Changing the Model

In the arts, it’s not only festivals that find themselves driven by commercial imperatives further and further from their roots, philosophically and geographically. As people with means flee the suburbs for gentrified city cores, property values and rents skyrocket and the working urban poor (most musicians and cultural workers I know among them) find ourselves struggling to hang on in the neighbourhoods where up till now we have managed to both live and work. Sadly, vibrant urban culture is, almost by definition, a noisy messy thing, requiring constant negotiation between those who need to make noise and those who expect the same right to peace and quiet in the downtown as they enjoyed in the suburbs they have forsaken.

Readers have seen me railing in this space against those seeking or inhabiting public office indulging in the rhetoric of phrases like “making Toronto into a real music city.” As I have said before, and will doubtless say again, the problem is that if one buys into that formula one is rejecting the idea that we already are a real music city. We do not need more mega-sized venues and spectacles, all driven by what Mark Miller calls “commercial imperatives” and all taking place in ring-fenced isolation from our neighbourhoods.

So, as you get back into the post-summer humdrum of urban living, do your bit! Scour our listings for the small stuff as well as the large. Support your local small-scale nodes of music and culture and art, as well as the large. Make music where you live, and continue to fight for the right to live where you make music.

To the betterment of all.

publisher@thewholenote.com

Perfection, and in particular, the pursuit of perfection in the performing arts, can be an infectious thing. An artist who has attained a high standard of perfection cannot tolerate anything less than that standard in their ongoing work.

Thus it was with pianist, composer and media artist Glenn Gould, whose obsession with and ability to achieve perfection in his recordings is well documented.

I experienced this on a personal level during our work together, making broadcasts on CBC Radio during the last eight years of his life. His approach to making radio paralleled his philosophy as a recording artist: every last detail would be determined by him as the creator of an artistic act.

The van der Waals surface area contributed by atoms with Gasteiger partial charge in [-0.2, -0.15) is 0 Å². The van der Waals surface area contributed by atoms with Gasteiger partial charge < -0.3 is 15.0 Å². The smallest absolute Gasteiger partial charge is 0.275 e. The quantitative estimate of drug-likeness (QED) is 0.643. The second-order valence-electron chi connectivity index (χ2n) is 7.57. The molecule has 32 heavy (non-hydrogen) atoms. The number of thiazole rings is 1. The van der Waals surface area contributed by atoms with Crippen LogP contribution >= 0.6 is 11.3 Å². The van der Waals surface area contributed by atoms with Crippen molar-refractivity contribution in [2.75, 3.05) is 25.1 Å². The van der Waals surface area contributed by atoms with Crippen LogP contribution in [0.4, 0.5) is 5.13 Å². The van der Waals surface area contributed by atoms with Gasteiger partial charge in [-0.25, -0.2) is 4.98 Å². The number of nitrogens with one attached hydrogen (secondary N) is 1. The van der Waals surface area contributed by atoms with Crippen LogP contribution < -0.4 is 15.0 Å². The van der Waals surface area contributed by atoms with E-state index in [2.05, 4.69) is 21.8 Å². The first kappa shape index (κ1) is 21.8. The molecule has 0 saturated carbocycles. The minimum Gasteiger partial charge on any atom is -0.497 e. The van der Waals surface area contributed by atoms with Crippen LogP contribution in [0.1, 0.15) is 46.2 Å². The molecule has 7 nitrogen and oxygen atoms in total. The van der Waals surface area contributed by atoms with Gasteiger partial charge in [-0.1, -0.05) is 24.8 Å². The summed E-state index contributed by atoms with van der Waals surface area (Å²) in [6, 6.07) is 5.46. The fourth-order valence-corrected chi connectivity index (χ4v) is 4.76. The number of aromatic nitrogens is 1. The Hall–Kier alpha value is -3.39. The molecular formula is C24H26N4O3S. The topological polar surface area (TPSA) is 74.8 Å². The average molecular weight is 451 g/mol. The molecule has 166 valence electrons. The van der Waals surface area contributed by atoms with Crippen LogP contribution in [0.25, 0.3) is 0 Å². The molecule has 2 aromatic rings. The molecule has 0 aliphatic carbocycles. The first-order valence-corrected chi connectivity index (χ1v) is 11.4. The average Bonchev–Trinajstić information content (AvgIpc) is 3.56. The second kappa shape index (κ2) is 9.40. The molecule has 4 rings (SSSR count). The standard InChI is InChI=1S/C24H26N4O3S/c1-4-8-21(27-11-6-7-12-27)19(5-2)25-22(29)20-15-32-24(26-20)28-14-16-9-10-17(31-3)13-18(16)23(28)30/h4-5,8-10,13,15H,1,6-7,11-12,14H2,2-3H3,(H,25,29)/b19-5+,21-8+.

Glenn Gould at Stratford, Ontario, 1956 - photo by Herbert NottGould and I met early in 1974, when I was producing with CBC Radio’s national network music department. This was the same music department through which Gould’s very first broadcasts were heard in the 1950s, before he signed as a recording artist with Columbia Masterworks. And it was through CBC Radio that Gould also honed his skills as a radio artist. He related so completely as an artist to the medium of radio, that his many radio documentaries were, essentially, his symphonies.

Prior to 1974, Gould had already begun to plan a series of CBC Radio broadcasts to celebrate the centennial that year of the birth of a composer he admired every bit as much as J.S. Bach or Richard Strauss: Arnold Schoenberg. Gould told me that these three composers were his avatars, and this was precisely the word he used. These were the three composers whose complex counterpoint most fascinated him, and whose music satisfied his need for a convincing musical, intellectual and spiritual discourse. The celebration of Schoenberg’s centennial was of enormous importance to Gould, and he managed to convince the senior managers of CBC Radio music to devote ten one-hour-long broadcasts on the national network to mark the occasion. The programs, naturally, would be planned, written and hosted by Gould, and much to my surprise, he approached me to serve as his producer. And so it was through an exploration of Schoenberg and his music that I came to encounter the workings of Gould’s very particular and ever so precise mind.